German Chancellor Angela Merkel looks at the start of the weekly cabinet meeting on December 3, 2019 at the Chancellery in Berlin. Odd ANDERSEN / AFP

 

Germany expelled two Russian diplomats on Wednesday after prosecutors said Moscow could be behind the killing of a former Chechen rebel commander in a Berlin park.

Zelimkhan Khangoshvili, a 40-year-old Georgian national, was shot twice in the head at close range in Kleiner Tiergarten park on August 23, allegedly by a Russian man who was arrested shortly afterwards.

The case has been compared with the poisoning of former Russian agent Sergei Skripal in Britain last year with a Soviet-era nerve agent, widely blamed on Russian intelligence.

The attempted murder plunged relations between Britain and Russia into a deep freeze, leading to tit-for-tat diplomatic expulsions.

After Germany’s move on Wednesday, a Russian foreign ministry representative pledged “retaliatory measures”.

“A politicised approach to investigation issues is unacceptable,” said the representative, adding that Germany’s statements were “groundless and hostile”.

The suspect in the Berlin killing was said to be riding a bicycle and was seen by witnesses afterwards throwing the bike and a stone-laden bag with a gun into a river.

He has until now been named by police only as Vadim S but evidence revealed by German prosecutors on Wednesday indicated a possible fake identity.

“The foreign ministry has today declared two employees of the Russian embassy in Berlin as personae non gratae with immediate effect,” the ministry said in a statement.

“Despite repeated high-ranking and persistent demands, Russian authorities have not cooperated sufficiently in the investigation into the murder.”

Federal prosecutors in charge of intelligence cases earlier on Wednesday said they had taken over the investigation.

“There is sufficient factual evidence to suggest that the killing… was carried out either on behalf of state agencies of the Russian Federation or those of the Autonomous Chechen Republic,” the prosecutor’s office said in a statement.

Chechnya has been led with an iron fist since 2007 by Ramzan Kadyrov, a close ally of Russian President Vladimir Putin.

Russian ministry link

Outlining the results of their investigation so far, the statement said Vadim had travelled from Moscow to Paris on August 17 and then on to Warsaw on August 20.

He left his hotel in Warsaw on August 22 and his movements between then and the murder were unclear, it said.

Prosecutors said his visa for travelling to Europe indicated he was a civil engineer working for a company in Saint Petersburg.

But the company was not operational and a fax number for the firm was registered to another company belonging to Russia’s defence ministry.

Prosecutors said the man’s features matched those of a suspect in a 2013 murder in Moscow in which the suspect also approached the victim on a bicycle.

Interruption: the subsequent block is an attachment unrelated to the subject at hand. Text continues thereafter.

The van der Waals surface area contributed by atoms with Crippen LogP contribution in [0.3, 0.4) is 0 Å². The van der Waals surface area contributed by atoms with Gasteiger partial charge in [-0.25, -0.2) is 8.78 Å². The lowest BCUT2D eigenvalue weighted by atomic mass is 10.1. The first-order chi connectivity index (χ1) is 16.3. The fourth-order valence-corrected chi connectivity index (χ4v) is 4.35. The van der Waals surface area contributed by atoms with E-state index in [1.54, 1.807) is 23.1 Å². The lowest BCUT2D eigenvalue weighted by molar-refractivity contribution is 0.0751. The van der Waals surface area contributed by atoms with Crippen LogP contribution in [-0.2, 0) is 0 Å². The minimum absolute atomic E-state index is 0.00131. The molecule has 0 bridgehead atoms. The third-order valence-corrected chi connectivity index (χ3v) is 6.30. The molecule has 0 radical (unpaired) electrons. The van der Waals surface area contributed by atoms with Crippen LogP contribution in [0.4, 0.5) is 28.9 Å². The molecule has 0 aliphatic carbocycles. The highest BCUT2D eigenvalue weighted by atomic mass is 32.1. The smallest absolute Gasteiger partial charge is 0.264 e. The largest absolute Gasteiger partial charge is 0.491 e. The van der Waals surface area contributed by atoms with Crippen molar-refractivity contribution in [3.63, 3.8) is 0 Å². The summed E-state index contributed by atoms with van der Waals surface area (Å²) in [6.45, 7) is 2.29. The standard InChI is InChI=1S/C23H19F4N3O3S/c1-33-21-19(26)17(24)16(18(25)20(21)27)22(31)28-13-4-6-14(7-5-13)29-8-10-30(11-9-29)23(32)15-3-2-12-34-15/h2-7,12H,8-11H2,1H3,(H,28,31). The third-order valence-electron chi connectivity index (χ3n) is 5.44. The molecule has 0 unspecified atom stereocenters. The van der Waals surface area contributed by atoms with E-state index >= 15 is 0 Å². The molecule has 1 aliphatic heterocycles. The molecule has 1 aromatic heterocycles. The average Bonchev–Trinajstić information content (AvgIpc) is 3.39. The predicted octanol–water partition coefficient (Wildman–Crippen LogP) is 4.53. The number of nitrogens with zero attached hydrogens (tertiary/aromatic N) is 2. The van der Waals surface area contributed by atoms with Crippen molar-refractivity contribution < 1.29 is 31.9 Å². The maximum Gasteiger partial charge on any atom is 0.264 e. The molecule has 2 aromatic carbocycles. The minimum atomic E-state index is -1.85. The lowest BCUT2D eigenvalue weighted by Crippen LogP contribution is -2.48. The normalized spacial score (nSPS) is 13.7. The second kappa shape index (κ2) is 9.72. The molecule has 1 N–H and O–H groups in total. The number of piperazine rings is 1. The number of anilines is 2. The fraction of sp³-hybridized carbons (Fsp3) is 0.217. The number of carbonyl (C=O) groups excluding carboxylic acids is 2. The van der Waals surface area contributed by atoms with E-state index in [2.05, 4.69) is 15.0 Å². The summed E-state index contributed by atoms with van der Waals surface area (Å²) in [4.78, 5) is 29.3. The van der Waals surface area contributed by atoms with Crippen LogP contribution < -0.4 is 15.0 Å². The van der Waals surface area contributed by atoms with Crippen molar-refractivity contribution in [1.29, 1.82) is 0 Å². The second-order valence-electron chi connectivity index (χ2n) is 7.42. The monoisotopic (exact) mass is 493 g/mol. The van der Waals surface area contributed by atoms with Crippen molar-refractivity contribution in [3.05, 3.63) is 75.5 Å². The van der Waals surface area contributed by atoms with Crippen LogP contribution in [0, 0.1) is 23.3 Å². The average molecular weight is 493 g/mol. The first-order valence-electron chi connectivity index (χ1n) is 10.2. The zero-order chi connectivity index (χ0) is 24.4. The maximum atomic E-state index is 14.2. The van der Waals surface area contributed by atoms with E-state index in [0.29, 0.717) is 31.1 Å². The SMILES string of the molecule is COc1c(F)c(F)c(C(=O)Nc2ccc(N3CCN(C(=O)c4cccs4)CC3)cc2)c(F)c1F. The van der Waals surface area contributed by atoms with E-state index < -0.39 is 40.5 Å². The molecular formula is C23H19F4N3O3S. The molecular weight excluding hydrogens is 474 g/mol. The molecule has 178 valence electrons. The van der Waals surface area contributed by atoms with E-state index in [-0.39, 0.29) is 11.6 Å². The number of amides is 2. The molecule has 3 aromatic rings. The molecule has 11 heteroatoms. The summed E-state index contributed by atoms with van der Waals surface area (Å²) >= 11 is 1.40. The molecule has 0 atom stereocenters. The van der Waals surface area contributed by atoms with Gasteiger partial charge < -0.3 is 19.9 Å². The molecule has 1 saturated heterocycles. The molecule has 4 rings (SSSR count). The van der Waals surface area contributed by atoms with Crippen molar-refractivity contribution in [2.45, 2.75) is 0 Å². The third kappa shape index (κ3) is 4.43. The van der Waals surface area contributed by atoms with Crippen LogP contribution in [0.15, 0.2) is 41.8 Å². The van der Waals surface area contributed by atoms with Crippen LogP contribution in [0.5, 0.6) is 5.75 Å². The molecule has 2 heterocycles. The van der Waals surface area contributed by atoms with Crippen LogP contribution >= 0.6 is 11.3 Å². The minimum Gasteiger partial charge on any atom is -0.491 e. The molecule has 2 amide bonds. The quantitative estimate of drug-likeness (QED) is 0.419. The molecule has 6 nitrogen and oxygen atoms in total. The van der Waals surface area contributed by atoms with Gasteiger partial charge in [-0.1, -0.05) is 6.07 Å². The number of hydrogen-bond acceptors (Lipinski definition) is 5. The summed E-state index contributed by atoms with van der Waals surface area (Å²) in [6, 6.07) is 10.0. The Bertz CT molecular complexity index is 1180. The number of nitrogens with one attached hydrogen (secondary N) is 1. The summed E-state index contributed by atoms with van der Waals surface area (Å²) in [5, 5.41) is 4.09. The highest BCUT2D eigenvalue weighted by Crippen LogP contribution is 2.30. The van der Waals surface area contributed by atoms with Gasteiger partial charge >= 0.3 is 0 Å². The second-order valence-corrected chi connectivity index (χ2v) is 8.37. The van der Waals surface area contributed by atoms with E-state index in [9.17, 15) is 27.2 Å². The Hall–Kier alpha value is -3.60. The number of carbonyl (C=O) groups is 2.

The investigative website Bellingcat on Tuesday said the suspect in both murders was 54-year-old Vadim Krasikov, who grew up in Kazakhstan when it was part of the Soviet Union before spending time in Siberia.

German media said the suspicion was that Russian intelligence agencies had recruited him after the 2013 killing.

Bellingcat said the victim had fought in the second Chechen war in 1999-2002, then continued supporting Chechen separatists from his native Georgia.

He also lived for a time under an assumed identity as Tornike Kavtarashvili, according to media reports.

Bellingcat said he “recruited and armed” a volunteer unit to fight Russian troops in Georgia in 2008.

After surviving two assassination attempts in Georgia, he had spent recent years in Germany and applied for asylum.

 

AFP

Euro 2020: Portugal Drawn With France, Germany

A board displays the groups and Spanish football player Iker Casillas (R) during the UEFA Euro 2020 football competition final draw in Bucharest on November 30, 2019. Fabrice COFFRINI / AFP

 

 

Reigning European champions Portugal will come up against World Cup winners France and Germany in the standout group at Euro 2020 following Saturday’s draw for the tournament in Bucharest.

Neither France nor Portugal were in Pot One for the 24-team competition being held in 12 cities across Europe, making them the teams to avoid for the top seeds.

The section, Group F, will be completed by one of the winners of the play-offs to be played next March.

See the draw for the group stage of the Euro 2020 finals, to be played from June 12-July 12, made in Bucharest on Saturday:

Group A

Turkey

Italy

Wales

Switzerland

Group B

Denmark

Finland

Belgium

Russia

Group C

Netherlands

Ukraine

Austria

Winner of play-off Path D or Romania should they qualify (home games in Bucharest)

Group D

England

Croatia

Winner of play-off Path C

Czech Republic